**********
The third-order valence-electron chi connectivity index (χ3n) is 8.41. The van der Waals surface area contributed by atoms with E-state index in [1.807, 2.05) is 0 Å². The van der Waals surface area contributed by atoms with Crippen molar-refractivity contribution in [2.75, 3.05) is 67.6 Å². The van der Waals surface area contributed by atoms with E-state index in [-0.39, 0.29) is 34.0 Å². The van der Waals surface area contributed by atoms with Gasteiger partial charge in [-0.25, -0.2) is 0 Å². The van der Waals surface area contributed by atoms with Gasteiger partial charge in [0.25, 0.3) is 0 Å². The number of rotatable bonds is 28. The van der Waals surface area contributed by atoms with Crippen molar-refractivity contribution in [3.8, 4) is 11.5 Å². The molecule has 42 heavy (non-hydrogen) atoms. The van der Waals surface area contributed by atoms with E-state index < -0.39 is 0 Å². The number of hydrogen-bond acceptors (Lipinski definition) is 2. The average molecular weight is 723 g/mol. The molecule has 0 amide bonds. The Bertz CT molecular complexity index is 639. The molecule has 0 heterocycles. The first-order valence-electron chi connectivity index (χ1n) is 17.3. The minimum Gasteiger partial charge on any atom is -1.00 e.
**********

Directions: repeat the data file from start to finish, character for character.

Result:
The third-order valence-electron chi connectivity index (χ3n) is 8.41. The van der Waals surface area contributed by atoms with E-state index in [1.807, 2.05) is 0 Å². The van der Waals surface area contributed by atoms with Crippen molar-refractivity contribution in [2.75, 3.05) is 67.6 Å². The van der Waals surface area contributed by atoms with E-state index in [-0.39, 0.29) is 34.0 Å². The van der Waals surface area contributed by atoms with Gasteiger partial charge in [-0.25, -0.2) is 0 Å². The van der Waals surface area contributed by atoms with Gasteiger partial charge in [0.25, 0.3) is 0 Å². The number of rotatable bonds is 28. The van der Waals surface area contributed by atoms with Crippen molar-refractivity contribution in [3.8, 4) is 11.5 Å². The molecule has 42 heavy (non-hydrogen) atoms. The van der Waals surface area contributed by atoms with E-state index < -0.39 is 0 Å². The number of hydrogen-bond acceptors (Lipinski definition) is 2. The average molecular weight is 723 g/mol. The molecule has 0 amide bonds. The Bertz CT molecular complexity index is 639. The molecule has 0 heterocycles. The first-order valence-electron chi connectivity index (χ1n) is 17.3. The minimum Gasteiger partial charge on any atom is -1.00 e.